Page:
Our last connection was the Creel Loaders statue, a fitting reminder of the fishing history of Dunbar. I was really in Dunbar that day to go see its newest resident, a muckle sculpture of a brown bear. The bear sits by the A1, the main road between Edinburgh and London, right by the road, McDonald’s and Asda. At least it won’t get hungry. It is the work of Andy Scott, the sculptor of the Kelpies over in Falkirk, and since its unveiling in November it’s been popular. I wasn’t sure what I thought of it at first. The bear was chosen in honour of John Muir, who went to found national parks in America, though it seemed a bit tenuous. I decided to go east to see it anyway, and when I first saw it, as I rounded the path behind Asda, I thought it was braw. It blended fairly well with the landscape, Doon Hill rising in the background. There was a steady line of people wanting to see it and get photos taken. I did my best to do the same while not getting anyone else in shot. I was at the Kelpies the following week and I noticed a few similarities in how both were basically metal plates stuck together, though done to splendid effect in both cases. The bear had claws and a tail, which I rather liked, though certain other parts of its anatomy weren’t immediately noticeable. I didn’t look too closely, mind. After a few minutes I left, content and soon to get lost in yet another new housing scheme.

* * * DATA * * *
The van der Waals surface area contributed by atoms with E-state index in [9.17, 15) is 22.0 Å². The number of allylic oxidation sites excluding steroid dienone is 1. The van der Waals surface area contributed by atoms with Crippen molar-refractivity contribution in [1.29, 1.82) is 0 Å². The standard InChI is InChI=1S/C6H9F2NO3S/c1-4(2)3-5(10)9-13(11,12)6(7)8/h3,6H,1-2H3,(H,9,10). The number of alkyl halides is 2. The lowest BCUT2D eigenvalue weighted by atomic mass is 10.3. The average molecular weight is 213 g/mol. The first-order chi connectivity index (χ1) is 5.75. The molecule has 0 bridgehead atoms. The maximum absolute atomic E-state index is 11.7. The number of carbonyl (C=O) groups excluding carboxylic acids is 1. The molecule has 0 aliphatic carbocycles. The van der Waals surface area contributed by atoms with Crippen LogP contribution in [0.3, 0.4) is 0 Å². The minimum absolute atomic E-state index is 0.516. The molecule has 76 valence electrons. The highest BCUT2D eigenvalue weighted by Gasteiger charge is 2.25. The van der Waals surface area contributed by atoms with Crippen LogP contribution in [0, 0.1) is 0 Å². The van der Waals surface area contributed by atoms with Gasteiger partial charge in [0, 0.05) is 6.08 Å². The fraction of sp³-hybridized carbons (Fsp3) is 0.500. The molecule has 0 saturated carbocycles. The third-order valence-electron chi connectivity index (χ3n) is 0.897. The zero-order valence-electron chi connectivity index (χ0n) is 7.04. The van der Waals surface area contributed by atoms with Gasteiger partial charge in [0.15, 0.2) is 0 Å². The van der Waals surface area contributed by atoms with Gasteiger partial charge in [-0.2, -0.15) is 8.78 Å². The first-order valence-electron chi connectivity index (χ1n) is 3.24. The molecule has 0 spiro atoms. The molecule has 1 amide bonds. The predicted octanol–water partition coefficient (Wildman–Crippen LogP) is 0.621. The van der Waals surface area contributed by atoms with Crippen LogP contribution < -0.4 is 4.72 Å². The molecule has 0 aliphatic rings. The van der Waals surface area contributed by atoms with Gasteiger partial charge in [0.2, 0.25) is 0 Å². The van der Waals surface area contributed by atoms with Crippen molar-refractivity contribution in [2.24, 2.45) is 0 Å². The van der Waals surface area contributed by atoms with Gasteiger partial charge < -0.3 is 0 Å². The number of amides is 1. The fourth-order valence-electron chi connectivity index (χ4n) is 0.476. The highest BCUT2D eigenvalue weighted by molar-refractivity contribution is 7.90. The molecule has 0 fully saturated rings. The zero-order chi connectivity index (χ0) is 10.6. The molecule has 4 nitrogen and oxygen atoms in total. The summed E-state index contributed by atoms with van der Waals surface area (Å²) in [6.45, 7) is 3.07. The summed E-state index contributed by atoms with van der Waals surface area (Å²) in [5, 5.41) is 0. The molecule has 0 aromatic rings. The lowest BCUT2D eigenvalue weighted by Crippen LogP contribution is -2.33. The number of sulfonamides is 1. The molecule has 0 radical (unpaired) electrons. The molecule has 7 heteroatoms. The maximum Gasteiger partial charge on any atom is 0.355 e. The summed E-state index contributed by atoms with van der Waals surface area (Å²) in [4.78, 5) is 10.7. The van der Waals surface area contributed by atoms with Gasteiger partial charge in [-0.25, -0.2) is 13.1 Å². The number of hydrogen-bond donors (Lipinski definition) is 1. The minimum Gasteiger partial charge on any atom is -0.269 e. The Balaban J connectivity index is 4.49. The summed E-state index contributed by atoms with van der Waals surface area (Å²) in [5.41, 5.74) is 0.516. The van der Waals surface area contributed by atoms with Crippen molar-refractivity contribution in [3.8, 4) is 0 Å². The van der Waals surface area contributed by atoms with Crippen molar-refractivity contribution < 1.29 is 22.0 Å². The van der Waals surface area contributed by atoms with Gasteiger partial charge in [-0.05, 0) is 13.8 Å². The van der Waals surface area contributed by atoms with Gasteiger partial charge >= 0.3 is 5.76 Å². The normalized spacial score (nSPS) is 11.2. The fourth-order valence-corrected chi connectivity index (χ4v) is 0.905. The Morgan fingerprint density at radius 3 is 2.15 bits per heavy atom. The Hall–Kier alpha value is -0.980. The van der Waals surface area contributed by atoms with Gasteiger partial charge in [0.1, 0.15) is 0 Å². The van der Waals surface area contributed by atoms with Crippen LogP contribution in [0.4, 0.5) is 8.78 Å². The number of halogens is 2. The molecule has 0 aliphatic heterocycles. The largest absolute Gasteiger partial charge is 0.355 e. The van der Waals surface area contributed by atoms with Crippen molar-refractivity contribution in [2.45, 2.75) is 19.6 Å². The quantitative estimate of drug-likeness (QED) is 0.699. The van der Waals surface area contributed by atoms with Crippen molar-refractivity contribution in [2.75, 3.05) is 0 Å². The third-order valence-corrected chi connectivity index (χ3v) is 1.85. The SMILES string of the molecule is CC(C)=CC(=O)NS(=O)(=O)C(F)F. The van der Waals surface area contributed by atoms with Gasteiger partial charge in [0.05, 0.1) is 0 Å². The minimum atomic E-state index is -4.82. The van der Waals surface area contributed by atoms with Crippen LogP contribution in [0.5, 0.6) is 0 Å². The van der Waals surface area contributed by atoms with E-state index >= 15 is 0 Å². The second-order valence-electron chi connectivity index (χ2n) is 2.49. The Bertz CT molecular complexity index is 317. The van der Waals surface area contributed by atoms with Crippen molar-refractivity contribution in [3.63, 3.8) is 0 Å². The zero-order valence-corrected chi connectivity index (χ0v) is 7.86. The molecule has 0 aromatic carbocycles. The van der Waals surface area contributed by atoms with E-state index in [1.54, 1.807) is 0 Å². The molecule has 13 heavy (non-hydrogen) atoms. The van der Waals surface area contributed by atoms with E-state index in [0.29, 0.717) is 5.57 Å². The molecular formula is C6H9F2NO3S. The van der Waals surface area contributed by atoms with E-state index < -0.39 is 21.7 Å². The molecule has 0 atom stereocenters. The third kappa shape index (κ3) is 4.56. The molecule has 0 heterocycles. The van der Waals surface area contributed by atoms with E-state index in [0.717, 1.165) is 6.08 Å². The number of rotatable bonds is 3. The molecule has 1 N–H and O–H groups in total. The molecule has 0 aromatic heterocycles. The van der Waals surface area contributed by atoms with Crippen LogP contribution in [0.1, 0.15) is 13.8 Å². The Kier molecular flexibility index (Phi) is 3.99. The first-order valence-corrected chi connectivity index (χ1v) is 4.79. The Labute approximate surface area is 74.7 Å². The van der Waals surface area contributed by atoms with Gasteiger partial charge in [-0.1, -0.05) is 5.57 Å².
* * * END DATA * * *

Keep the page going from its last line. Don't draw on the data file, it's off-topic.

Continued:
The original plan was to go next to the Kelpies then end the third Loose Ends run at the Wallace Monument, though that didn’t work out as planned. Instead the last two came about a bit further north, by the banks of the silvery Tay.